02.  Massive Malik-E-Maidan" bronze cannon (cast in Ahmednagar in 1549) with its stunning fire power, range  and size of cannons terrorized the Vijayanagara troops. 

03. The most disturbing setback was ruler Ramaraya  who succeeded king  Krishnadevaraya (died in 1529) was betrayed by his own Muslim commanders Gilani brothers. They suddenly  switched sides and turned their loyalty to the united Sultanates during critical point of battle, leaving Ramaraya in the lurch .

04. Ramaraya, failed to gather secretly the military information on the sultanates and their strength. He was overconfident about his troops, their warfare and artillery fire power.

Hampi is being visited by lots of tourists both Indians and foreigners. There is a group of   monuments here, and the temple is dedicated to Lord Virupaksha, a form of Shiva.

According to historical memoirs left by Portuguese and Persian traders to Hampi, in the 14th CE the city was of metropolitan proportions; they called it "one of the most beautiful cities

Elephant stables or Gajasala, Hampi, Karnataka en.wikipedia.org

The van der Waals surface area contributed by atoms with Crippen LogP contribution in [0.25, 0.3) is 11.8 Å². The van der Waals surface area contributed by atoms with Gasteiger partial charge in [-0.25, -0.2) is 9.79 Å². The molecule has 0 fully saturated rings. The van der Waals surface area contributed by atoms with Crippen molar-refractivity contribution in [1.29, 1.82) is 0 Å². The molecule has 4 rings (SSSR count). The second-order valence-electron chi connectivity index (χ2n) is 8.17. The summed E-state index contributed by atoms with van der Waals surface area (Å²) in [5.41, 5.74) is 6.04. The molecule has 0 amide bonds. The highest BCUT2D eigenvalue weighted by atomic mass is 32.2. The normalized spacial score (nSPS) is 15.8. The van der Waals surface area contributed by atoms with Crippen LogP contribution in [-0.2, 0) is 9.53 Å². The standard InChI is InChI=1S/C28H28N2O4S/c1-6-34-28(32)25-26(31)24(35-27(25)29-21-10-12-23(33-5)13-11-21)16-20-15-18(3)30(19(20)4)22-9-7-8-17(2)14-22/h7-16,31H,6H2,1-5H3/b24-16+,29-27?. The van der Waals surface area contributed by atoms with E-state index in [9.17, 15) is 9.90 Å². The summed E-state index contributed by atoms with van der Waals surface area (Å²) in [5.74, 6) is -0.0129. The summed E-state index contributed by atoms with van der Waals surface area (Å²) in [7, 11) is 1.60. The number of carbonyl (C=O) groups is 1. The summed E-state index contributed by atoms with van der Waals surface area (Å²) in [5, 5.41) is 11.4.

Krishna temple water tank, Hampi, KA en.wikipedia.org

Above image:  Krishna temple, water tank, Hampi, Karnataka.  15-16th century. 
This is the sacred pushkarani or tank located on the eastern side of Krishna temple in Hampi, India. It's a fine example of water tank design of Vijayanagar time that could be used by the public for drinking, etc. There were many step wells to access  the ground water and each temple had a water tank in front. During the plundering by the allied sultanate armies, many were damaged or destroyed. Some are in ruins now..............

Hampi, the land of surprises was founded in the middle of 14th Century by two local princes, Hakka & Bukka on the banks of the Tungabhadra river, around 1500 CE  grew fast to become  a beautiful sprawling city of opulence  and imperial  elegance during the heyday of  the Vijayanagar Empire, one of the most powerful in the Deccan Plateau; the city was one of the richests in the world then.  The city represents the highest concentration of architecture. Classified into religious, courtly and military buildings, its pillared audience halls and towering gateways are its stylistic hallmarks. Many secular buildings bear Islamic features, displaying the city’s cosmopolitan inception. Some of its religious complexes remain in use today(collections.vam.ac.uk).

Krishna temple & stone chariot. ruins of Hampi , Karnataka istockphoto.com

damaged and beheaded sculptures. Hampi, KAugra1515.blogspot.com